Argued and submitted on November 27, 2012.
Marion County Circuit Court 10C41311 Albin W. Norblad, Judge
Jedediah Peterson, Deputy Public Defender, argued the cause for appellant. With him on the opening brief was Peter Gartlan, Chief Defender, Office of Public Defense Services. Myles Russel Peterson filed the supplemental brief pro se.
Michael A. Casper, Deputy Solicitor General, argued the cause for respondent. With him on the brief were John R. Kroger, Attorney General, and Anna M. Joyce, Solicitor General.
Before Ortega, Presiding Judge, and Haselton, Chief Judge, and Sercombe, Judge.
Defendant appeals a judgment of conviction on one count of delivery of heroin constituting a commercial drug offense, ORS 475.850 and ORS 475.900, and one count of possession of heroin, ORS 475.854. He asserts that the trial court erroneously denied his motion to suppress the evidence obtained from a search of his person and the statements that he made after an unlawfully extended traffic stop. We reverse and remand.
We review the trial court's denial of a motion to suppress for errors of law. ORS 138.220. The trial court's findings of fact are binding on appeal if there is sufficient evidence in the record to support them. State v. Ehly, 317 Or 66, 75, 854 P.2d 421 (1993). The following facts are taken from or are consistent with the trial court's findings.
Defendant was driving a Buick automobile when Officer Andrew Connolly saw him run a red light. Connolly activated his overhead lights, and defendant pulled into a parking lot. After defendant parked, Connolly blocked defendant's car into a parking space with his patrol car. Connolly asked for defendant's driver's license, insurance card, and registration. When defendant gave Connolly his license and insurance card,  Connolly recognized defendant from a previous encounter. During that encounter, defendant led police on a high speed chase, and police found ammunition and a knife in or near defendant's car. Connolly was also aware that defendant had been involved in another high speed chase, after which defendant had been subdued, and that defendant had a conviction for carrying a concealed weapon. Based on those safety concerns, Connolly called for backup. He also asked defendant if there were drugs, weapons, or anything illegal in the car. Defendant replied, "Not that I know of[.]"
A second officer arrived and "maintained on the car" with defendant. Connolly returned to his patrol car to write up a citation. After completing the citation, Connolly deactivated his lights, walked back to defendant's car, and returned defendant's documents. Connolly stood at the driver side window, facing the door. He gave defendant the citation and explained the court process. He told defendant that he was "free to go[.]"
Connolly then asked for consent to search defendant's car. Defendant did not consent. Instead, he asked why Connolly wanted to search his car, and Connolly replied that he had safety concerns based on their previous encounter. Defendant remarked that Connolly's patrol car was parked so close to his car that "he didn't feel that he could move." Connolly offered to move his patrol car. Defendant did not say whether "he wanted [Connolly] to move the car or not[.]" Defendant again asked why Connolly wanted to search his car. Connolly reiterated his safety concerns, asking for consent to search a second time. Defendant "never answered that question yes or no[.]"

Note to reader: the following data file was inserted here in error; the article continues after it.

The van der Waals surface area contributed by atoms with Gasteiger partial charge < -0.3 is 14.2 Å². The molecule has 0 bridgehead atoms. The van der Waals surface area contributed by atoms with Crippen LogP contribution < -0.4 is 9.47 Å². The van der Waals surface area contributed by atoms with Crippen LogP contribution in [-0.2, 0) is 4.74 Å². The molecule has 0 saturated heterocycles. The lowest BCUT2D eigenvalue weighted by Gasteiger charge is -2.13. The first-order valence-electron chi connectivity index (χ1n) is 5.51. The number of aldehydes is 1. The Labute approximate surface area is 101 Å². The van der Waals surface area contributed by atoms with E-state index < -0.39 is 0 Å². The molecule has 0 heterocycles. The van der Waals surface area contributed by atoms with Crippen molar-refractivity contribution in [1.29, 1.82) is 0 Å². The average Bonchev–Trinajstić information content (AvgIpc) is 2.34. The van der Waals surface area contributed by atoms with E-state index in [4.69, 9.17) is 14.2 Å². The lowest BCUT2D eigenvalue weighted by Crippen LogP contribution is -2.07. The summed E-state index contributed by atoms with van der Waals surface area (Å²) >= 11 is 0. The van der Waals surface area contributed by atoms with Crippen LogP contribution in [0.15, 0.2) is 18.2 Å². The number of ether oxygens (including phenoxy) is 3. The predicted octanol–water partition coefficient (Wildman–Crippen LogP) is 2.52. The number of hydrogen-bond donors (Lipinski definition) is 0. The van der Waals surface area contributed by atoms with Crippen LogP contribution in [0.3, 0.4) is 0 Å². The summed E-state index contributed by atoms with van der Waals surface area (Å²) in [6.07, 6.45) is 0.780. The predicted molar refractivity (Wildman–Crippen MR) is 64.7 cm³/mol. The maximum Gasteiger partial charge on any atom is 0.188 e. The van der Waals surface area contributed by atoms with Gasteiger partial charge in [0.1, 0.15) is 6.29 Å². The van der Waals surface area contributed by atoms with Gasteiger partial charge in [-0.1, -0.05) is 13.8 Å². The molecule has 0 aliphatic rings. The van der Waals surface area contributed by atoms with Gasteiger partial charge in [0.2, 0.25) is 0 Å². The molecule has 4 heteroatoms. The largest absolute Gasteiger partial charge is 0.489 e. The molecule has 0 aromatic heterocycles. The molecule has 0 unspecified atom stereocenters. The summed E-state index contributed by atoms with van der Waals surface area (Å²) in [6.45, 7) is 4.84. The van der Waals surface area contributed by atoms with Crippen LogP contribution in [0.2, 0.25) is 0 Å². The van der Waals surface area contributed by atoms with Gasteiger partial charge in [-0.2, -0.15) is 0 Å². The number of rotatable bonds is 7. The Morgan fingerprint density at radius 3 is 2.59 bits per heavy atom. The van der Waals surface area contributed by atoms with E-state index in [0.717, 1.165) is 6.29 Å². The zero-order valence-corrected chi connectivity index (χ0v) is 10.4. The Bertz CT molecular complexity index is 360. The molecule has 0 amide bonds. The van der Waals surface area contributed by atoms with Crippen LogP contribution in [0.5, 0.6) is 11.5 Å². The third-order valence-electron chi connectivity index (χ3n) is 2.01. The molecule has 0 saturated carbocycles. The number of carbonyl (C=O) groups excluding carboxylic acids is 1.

Defendant then said that he ran the red light because he had been "looking in the rearview mirror at a fat lip." That remark "led to the defendant talking about having been in a fight" the night before. Connolly and defendant discussed whether defendant wanted to press charges against the person who injured him, but defendant said that he did not know if he wanted to press charges.
Seven to 10 minutes had elapsed since Connolly issued the citation. The second officer was still on the scene. While still standing at defendant's window talking with defendant, Connolly saw a for-sale sign for a 1998 Buick on defendant's rear floorboard. Connolly then remembered that the insurance card defendant had given him earlier was for an Acura, not for a Buick. Connolly asked defendant if the Buick was his, and defendant said that it was. Connolly then asked if defendant had insurance on the Buick. Defendant said that his parents took care of the insurance and that his mother had told him that the Buick was currently insured.
Connolly asked for the insurance card back, and defendant handed it over. Connolly said that he would have to verify the insurance information before defendant would be allowed to leave. Connolly returned to his patrol car and called the insurance company. He was told that defendant's parents did, in fact, insure four cars, but that the Buick was not one of them. Connolly went back to defendant's car and told defendant that he was under arrest for knowingly giving an officer false information about liability ...